Is there a (nonconstant) function $f \in C^4((0,1))$ that is zero in an interval $(a,b) \subset (0,1)$ and such that the inequality $$\Vert\tfrac{d^4}{dx^4}f\Vert_{L^2(0,1)} < \sqrt{2}\Vert f \Vert_{L^1(0,1)}$$ holds?

$\begingroup$ Typo: $\psi$ has to be be replaced by $f$. $\endgroup$– Dieter KadelkaJan 25, 2021 at 12:03

$\begingroup$ @DieterKadelka Correct. Thanks $\endgroup$– HiroJan 25, 2021 at 13:54

$\begingroup$ [deleted earlier comment since my "gluing argument" was insufficient] $\endgroup$– Yemon ChoiJan 25, 2021 at 14:27

$\begingroup$ [also deleted earlier comments which were rendered obsolete by the OP's improvement of their question] $\endgroup$– Yemon ChoiJan 25, 2021 at 18:15
1 Answer
The answer is no.
Indeed, let $c:=\sqrt2\,\f\_1\in(0,\infty)$, where $\f\_p:=\f\_{L^p(0,1)}$. Suppose that $f\in C^4(0,1)$ and $f=0$ on $(a,b)$, where $0\le a<b\le1$. Suppose that the inequality in question holds: $$\f''''\_2<c.$$
Then, using the CauchySchwarz inequality, for $x\in[b,1]$ we have $$f'''(x)\le\int_b^xf''''(t)\,dt \le\Big(\int_b^x f''''(t)^2\,dt\Big)^{1/2}\Big(\int_b^x dt\Big)^{1/2} \le c(xb)^{1/2},$$ whence $$f''(x)\le\int_b^xf'''(t)\,dt\le c\,\frac23\,(xb)^{3/2},$$ $$f'(x)\le\int_b^xf''(t)\,dt\le c\,\frac23\,\frac25\,(xb)^{5/2},$$ $$f(x)\le\int_b^xf'(t)\,dt\le c\,\frac23\,\frac25\,\frac27\,(xb)^{7/2},$$ $$\int_b^1f(t)\,dt\le c\,\frac23\,\frac25\,\frac27\,\frac29\,(1b)^{9/2} \le cc_1(1b),$$ where $$c_1:=\frac23\,\frac25\,\frac27\,\frac29<\frac1{\sqrt2}.$$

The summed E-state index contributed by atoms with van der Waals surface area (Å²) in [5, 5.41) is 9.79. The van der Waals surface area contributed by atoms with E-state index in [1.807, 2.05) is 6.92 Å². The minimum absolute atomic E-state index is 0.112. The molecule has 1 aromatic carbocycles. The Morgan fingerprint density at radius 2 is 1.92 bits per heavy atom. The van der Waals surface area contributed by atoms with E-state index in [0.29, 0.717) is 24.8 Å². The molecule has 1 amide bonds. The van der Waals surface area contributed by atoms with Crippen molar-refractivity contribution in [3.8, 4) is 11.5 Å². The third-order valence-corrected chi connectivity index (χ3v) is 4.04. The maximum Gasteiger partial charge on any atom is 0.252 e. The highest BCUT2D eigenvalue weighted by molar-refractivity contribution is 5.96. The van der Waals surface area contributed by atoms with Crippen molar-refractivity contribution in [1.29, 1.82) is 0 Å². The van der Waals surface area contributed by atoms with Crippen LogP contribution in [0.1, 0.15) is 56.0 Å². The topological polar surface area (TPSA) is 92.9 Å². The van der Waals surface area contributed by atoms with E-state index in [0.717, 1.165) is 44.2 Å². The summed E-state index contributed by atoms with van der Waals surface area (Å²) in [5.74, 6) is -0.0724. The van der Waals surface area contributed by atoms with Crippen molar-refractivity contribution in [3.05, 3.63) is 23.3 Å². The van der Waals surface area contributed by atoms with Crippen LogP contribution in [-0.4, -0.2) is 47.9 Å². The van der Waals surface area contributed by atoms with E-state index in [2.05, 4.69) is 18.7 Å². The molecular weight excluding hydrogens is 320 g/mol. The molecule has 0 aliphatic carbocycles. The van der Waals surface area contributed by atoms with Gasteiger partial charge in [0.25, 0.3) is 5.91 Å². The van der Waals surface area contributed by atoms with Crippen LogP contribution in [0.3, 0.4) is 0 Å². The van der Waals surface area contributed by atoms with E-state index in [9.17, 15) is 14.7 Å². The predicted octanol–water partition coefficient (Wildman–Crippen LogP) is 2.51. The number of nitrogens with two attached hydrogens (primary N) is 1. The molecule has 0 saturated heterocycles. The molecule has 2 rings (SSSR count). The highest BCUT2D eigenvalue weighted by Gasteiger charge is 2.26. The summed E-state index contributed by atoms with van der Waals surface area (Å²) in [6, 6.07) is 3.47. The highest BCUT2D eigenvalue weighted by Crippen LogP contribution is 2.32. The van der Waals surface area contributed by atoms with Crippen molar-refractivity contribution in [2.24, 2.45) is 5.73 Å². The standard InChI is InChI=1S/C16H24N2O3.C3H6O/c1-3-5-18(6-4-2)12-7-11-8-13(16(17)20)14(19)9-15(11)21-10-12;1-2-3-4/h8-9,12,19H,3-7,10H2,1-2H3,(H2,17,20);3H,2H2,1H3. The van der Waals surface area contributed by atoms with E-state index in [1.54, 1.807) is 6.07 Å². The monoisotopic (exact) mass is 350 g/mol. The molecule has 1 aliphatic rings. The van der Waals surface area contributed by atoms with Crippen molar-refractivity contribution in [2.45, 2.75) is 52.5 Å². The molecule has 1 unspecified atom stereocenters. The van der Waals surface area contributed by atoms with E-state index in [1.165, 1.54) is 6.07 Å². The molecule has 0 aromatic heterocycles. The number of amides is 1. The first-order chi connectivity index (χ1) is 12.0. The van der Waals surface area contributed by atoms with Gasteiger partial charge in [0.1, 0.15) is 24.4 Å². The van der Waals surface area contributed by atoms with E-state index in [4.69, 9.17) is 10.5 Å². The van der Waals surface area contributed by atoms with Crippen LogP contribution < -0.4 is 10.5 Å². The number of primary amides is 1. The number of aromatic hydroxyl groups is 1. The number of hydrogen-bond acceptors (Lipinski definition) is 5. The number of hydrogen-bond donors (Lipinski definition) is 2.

Similarly, $\int_0^af\le cc_1a$. So, $$\frac c{\sqrt2}=\f\_1=\int_0^af+\int_b^1f\le cc_1a+cc_1(1b)<cc_1<\frac c{\sqrt2},$$ a contradiction. $\Box$
(This answer is essentially the same as this previous one.)

$\begingroup$ Might as well record the general versions, no? Theorem Let $f\in C^k((0,1))$ be such that there exists $b\in (0,1)$ where $f(b) = f'(b) = \ldots = f^{(k)}(b) = 0$. Then: $$ f(x) \leq \frac{1}{(k  1/p)(k11/p)\cdots(21/p)}\f^{(k)}\_{L^p} xb^{k1/p}$$ and $$ f(x) \leq \frac{1}{(k+\alpha)(k1+\alpha)\cdots(1+\alpha)} \f^{(k)}\_{C^{0,\alpha}} xb^{k+\alpha} $$ $\endgroup$ Jan 25, 2021 at 15:15

$\begingroup$ @WillieWong : Good idea. I had something like that in my handwritten notes for the previous answer. :) $\endgroup$ Jan 25, 2021 at 15:33

$\begingroup$ Thank you. I asked a new more particular version of this question at mathoverflow.net/questions/382160/… Maybe in this case there is a positive result? $\endgroup$– HiroJan 25, 2021 at 18:37